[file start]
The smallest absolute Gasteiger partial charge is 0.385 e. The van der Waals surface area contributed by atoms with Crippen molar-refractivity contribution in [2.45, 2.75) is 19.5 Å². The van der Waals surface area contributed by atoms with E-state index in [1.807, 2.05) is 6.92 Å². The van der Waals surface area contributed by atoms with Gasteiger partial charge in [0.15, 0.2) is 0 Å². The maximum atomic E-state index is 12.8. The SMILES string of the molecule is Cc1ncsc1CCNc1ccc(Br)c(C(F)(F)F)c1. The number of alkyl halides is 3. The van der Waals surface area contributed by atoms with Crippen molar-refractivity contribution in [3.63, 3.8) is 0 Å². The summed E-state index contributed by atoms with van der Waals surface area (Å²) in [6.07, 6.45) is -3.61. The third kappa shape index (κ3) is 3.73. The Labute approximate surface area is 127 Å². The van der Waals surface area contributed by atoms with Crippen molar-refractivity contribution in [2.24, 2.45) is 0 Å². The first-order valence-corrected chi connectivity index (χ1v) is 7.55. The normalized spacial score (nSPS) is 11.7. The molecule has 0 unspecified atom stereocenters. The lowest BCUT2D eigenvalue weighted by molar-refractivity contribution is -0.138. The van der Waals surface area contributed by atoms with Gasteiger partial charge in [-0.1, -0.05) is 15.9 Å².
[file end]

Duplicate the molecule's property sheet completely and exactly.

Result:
The smallest absolute Gasteiger partial charge is 0.385 e. The van der Waals surface area contributed by atoms with Crippen molar-refractivity contribution in [2.45, 2.75) is 19.5 Å². The van der Waals surface area contributed by atoms with E-state index in [1.807, 2.05) is 6.92 Å². The van der Waals surface area contributed by atoms with Gasteiger partial charge in [0.15, 0.2) is 0 Å². The maximum atomic E-state index is 12.8. The SMILES string of the molecule is Cc1ncsc1CCNc1ccc(Br)c(C(F)(F)F)c1. The number of alkyl halides is 3. The van der Waals surface area contributed by atoms with Crippen molar-refractivity contribution in [3.63, 3.8) is 0 Å². The summed E-state index contributed by atoms with van der Waals surface area (Å²) in [6.07, 6.45) is -3.61. The third kappa shape index (κ3) is 3.73. The Labute approximate surface area is 127 Å². The van der Waals surface area contributed by atoms with Crippen molar-refractivity contribution in [2.24, 2.45) is 0 Å². The first-order valence-corrected chi connectivity index (χ1v) is 7.55. The normalized spacial score (nSPS) is 11.7. The molecule has 0 unspecified atom stereocenters. The lowest BCUT2D eigenvalue weighted by molar-refractivity contribution is -0.138. The van der Waals surface area contributed by atoms with Gasteiger partial charge in [-0.1, -0.05) is 15.9 Å².